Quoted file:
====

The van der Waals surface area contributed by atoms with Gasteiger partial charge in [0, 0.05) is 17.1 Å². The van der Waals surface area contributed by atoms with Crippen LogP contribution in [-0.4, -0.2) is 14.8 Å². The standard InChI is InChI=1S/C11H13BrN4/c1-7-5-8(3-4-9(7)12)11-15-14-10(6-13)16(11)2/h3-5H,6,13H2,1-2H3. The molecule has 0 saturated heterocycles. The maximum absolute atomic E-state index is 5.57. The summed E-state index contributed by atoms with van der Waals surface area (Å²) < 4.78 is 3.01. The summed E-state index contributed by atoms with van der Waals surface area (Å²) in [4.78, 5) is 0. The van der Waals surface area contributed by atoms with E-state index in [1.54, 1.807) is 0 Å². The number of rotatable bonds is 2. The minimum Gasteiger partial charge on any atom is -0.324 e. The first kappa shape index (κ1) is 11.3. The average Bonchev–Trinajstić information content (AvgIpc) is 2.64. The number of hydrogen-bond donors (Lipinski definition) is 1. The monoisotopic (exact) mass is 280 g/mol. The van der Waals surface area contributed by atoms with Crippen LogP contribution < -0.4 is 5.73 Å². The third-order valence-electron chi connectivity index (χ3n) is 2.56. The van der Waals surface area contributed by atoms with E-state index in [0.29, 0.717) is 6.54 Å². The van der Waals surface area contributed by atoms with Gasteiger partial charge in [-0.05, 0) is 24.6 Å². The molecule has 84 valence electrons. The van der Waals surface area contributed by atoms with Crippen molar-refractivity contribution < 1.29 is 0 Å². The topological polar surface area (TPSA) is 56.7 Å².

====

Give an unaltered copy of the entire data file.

The van der Waals surface area contributed by atoms with Gasteiger partial charge in [0, 0.05) is 17.1 Å². The van der Waals surface area contributed by atoms with Crippen LogP contribution in [-0.4, -0.2) is 14.8 Å². The standard InChI is InChI=1S/C11H13BrN4/c1-7-5-8(3-4-9(7)12)11-15-14-10(6-13)16(11)2/h3-5H,6,13H2,1-2H3. The molecule has 0 saturated heterocycles. The maximum absolute atomic E-state index is 5.57. The summed E-state index contributed by atoms with van der Waals surface area (Å²) < 4.78 is 3.01. The summed E-state index contributed by atoms with van der Waals surface area (Å²) in [4.78, 5) is 0. The van der Waals surface area contributed by atoms with E-state index in [1.54, 1.807) is 0 Å². The number of rotatable bonds is 2. The minimum Gasteiger partial charge on any atom is -0.324 e. The first kappa shape index (κ1) is 11.3. The average Bonchev–Trinajstić information content (AvgIpc) is 2.64. The number of hydrogen-bond donors (Lipinski definition) is 1. The monoisotopic (exact) mass is 280 g/mol. The van der Waals surface area contributed by atoms with Crippen LogP contribution < -0.4 is 5.73 Å². The third-order valence-electron chi connectivity index (χ3n) is 2.56. The van der Waals surface area contributed by atoms with E-state index in [0.29, 0.717) is 6.54 Å². The van der Waals surface area contributed by atoms with Gasteiger partial charge in [-0.05, 0) is 24.6 Å². The molecule has 84 valence electrons. The van der Waals surface area contributed by atoms with Crippen molar-refractivity contribution < 1.29 is 0 Å². The topological polar surface area (TPSA) is 56.7 Å².